IDF would like to stay in West Bank

Officer to 'Post': Military presence should remain even after withdrawal.

IDf operation 298 (photo credit: AP [file])
IDf operation 298
(photo credit: AP [file])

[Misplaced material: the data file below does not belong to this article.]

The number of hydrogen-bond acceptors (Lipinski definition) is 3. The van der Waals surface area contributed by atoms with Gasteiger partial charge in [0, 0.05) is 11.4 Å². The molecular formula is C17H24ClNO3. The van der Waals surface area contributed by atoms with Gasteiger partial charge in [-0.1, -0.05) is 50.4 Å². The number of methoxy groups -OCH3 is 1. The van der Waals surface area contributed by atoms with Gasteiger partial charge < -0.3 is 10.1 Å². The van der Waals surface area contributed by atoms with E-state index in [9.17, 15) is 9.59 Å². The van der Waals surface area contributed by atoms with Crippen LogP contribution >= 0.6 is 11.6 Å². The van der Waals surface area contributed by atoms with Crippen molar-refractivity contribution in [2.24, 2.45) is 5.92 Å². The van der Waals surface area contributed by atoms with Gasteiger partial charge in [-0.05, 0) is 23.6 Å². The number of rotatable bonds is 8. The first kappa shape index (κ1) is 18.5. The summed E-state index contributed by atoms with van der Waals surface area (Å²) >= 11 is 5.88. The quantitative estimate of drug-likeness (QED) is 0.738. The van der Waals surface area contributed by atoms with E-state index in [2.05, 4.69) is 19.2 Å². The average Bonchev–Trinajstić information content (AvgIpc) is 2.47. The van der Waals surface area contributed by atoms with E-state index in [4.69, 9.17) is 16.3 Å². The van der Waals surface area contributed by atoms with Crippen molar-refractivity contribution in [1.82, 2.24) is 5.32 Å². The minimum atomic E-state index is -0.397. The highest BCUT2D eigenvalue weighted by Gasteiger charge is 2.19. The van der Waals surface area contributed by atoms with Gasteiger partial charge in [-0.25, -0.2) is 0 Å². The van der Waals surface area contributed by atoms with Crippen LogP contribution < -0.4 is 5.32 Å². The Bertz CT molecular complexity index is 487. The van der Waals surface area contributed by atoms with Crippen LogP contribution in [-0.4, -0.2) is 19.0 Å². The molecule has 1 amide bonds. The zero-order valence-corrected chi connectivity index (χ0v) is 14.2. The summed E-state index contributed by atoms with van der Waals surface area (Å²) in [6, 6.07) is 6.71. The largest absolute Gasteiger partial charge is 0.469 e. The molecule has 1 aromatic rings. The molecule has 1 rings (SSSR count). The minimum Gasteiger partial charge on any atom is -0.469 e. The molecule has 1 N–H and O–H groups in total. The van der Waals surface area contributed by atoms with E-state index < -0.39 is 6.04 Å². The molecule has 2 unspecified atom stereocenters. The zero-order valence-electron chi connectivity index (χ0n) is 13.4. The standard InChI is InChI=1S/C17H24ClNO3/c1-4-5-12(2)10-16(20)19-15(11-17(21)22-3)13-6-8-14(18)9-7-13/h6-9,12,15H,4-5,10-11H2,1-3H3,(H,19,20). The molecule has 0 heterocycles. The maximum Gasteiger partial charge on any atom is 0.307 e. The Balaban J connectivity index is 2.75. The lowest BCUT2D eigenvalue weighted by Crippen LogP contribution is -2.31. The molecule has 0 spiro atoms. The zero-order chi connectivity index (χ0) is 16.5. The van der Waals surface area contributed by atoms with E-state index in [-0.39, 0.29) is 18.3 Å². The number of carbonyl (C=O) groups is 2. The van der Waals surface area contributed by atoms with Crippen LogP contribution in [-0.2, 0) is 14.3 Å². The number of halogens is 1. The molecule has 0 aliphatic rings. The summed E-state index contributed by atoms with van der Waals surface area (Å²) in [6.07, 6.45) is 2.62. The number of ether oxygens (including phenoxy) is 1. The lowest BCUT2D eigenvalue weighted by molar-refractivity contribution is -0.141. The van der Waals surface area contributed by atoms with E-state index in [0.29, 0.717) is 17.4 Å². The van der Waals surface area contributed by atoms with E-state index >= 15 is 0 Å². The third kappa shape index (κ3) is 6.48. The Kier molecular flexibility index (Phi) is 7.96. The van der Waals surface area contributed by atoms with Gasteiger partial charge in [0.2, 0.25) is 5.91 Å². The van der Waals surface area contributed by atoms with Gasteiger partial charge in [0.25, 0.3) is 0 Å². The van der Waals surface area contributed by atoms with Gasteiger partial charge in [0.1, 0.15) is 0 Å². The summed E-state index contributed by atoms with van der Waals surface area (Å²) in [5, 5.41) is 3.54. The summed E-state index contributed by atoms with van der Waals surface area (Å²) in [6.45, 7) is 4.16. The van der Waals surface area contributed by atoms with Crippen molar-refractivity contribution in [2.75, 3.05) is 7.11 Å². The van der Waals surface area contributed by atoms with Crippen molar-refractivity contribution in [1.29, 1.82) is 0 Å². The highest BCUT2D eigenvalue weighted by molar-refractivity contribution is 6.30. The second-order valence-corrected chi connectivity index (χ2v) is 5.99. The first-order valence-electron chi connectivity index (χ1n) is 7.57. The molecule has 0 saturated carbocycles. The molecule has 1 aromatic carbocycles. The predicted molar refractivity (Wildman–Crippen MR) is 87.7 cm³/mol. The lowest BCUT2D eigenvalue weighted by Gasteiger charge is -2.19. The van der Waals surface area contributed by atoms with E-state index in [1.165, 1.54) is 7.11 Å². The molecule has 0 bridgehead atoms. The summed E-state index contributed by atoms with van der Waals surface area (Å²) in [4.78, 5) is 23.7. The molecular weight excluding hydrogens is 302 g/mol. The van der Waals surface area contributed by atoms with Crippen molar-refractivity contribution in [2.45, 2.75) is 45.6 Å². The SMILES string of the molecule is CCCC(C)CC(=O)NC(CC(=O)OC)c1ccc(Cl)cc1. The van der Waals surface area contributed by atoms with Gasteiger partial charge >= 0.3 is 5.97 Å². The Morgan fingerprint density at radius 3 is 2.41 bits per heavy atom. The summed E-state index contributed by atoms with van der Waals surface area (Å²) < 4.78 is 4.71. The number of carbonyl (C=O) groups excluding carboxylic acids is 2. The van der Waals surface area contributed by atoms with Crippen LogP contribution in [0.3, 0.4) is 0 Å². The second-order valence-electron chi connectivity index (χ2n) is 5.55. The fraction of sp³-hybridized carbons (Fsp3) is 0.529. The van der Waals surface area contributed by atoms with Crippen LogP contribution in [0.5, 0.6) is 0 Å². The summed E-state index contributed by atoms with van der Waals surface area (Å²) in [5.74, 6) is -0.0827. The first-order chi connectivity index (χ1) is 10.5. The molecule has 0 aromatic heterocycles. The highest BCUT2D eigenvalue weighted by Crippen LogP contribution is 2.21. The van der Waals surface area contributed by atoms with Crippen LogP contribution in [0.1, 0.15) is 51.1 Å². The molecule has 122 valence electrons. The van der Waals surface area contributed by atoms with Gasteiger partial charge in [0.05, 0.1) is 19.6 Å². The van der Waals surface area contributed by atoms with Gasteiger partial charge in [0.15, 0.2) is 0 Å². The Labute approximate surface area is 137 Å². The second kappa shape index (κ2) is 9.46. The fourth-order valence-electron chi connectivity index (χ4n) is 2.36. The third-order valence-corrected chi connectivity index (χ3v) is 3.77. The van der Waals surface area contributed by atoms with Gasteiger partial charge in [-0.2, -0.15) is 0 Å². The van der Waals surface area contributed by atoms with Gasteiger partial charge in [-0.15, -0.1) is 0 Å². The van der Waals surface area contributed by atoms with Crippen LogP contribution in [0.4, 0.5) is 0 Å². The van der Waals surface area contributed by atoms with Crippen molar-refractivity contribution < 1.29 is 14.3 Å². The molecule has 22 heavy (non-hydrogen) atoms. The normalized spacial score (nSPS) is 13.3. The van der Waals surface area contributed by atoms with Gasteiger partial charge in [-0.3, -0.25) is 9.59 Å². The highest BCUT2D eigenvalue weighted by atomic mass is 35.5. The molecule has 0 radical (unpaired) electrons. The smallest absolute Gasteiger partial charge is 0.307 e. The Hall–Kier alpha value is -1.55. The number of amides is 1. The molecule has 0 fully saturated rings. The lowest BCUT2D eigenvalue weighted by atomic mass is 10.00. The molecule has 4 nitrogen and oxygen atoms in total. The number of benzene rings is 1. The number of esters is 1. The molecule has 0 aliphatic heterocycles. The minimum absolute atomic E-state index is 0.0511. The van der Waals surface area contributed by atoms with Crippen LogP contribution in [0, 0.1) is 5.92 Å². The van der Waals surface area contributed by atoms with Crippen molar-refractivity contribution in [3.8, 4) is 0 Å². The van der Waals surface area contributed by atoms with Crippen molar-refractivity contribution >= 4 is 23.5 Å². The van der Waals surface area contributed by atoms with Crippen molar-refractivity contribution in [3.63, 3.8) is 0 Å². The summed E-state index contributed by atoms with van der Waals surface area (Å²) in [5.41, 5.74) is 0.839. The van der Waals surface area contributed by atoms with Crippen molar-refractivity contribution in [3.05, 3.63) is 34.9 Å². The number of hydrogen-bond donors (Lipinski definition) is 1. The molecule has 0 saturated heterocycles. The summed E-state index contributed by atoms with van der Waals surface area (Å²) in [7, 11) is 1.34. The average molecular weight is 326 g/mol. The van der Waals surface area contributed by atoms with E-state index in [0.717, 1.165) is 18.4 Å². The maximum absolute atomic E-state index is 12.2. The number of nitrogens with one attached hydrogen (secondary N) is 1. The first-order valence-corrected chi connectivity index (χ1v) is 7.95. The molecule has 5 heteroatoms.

The IDF would recommend retaining a military presence across the West Bank even after a unilateral withdrawal from most of the territory under Acting Prime Minister Ehud Olmert's convergence plan, a high-ranking military officer has told The Jerusalem Post. The IDF, the officer said, would need to maintain a military presence in "every corner" of the West Bank unless the pullout was carried out in agreement with the Palestinian Authority. "As long as there isn't someone on the other side to take over the reins then we need to be in control," the officer said. Yet to be fully revealed, Olmert has said that the goal of his plan is to ensure security and set Israel's permanent borders. While former Shin Bet chief and Kadima member Avi Dichter said recently that he believed the military would not pull out of the West Bank, and that the pullback would be of civilian settlers rather than of the IDF, both Olmert and Defense Minister Shaul Mofaz dismissed his remarks while strongly hinting that the withdrawal would be total, including the withdrawal of the IDF. According to the senior officer, Israel would be in grave danger if the army pulled out of Judea and Samaria. "The IDF cannot leave the West Bank and will need to retain control over every corner there to ensure security for the Israeli people," he said. The case of Gaza, the officer claimed, was completely different to the West Bank. While the IDF is battling intensified Kassam rocket fire from Gaza, Palestinians no longer succeed in infiltrating into Israel from the Strip since this past summer's disengagement. By contrast, even if the West Bank security fence was completed before a pullout, the topography and terrain there facilitated continued infiltrations into Israel. "The West Bank requires a different solution to the one in Gaza," he said. "We need to be in control [of the West Bank] to prevent the firing of Katyushas or mortars from Kalkilya to Netanya. This cannot be allowed to happen." The officer stressed, nonetheless, that whatever orders the army received from the new prime minister, it would know how to carry them out. "The main issue is how the political leader will want to redesign the State of Israel," he said, adding that "the IDF has all the necessary capabilities to carry out any plan of any prime minister." In a recent interview with the Post, Mofaz spelled out his vision of the West Bank areas Israel would continue to hold after "convergence." These, he said, would include the settlement blocs of Ma'ale Adumim, the Jordan Valley, Ariel, Kedumim-Karniei Shomron, Gush Etzion, Reihan-Shaked and Ofarim-Beit Aryeh. Meanwhile on Tuesday, the IDF defended its new policy of firing artillery shells at Kassam launch sites in the northern Gaza Strip even close to populated areas. On Monday, an eight-year-old girl was killed after an IDF shell hit her home in the northern Gaza suburb of Beit Lahiyeh. Defense officials accused Palestinian Authority Chairman Mahmoud Abbas of responsibility for the continued Kassam rocket fire at Israel, claiming that internal bickering between him and the newly-formed Hamas government had basically granted terror groups operational freedom. "The PA is in distress," a senior defense official said. "There is a lot of tension between Abbas and the Hamas over who is really in charge and that stress is allowing the terror groups to operate without restraint." Earlier in the day, on a tour of the Northern Gaza Brigade, Mofaz called on the IDF to escalate its response to the Kassam rocket fire from the Gaza Strip. "As long as it's not quiet in Israel, it won't be quiet in Gaza," Mofaz told the soldiers. Following a security assessment at his Tel Aviv office later in the day, Mofaz ordered security forces to raise the level of alert during the Pessah holiday.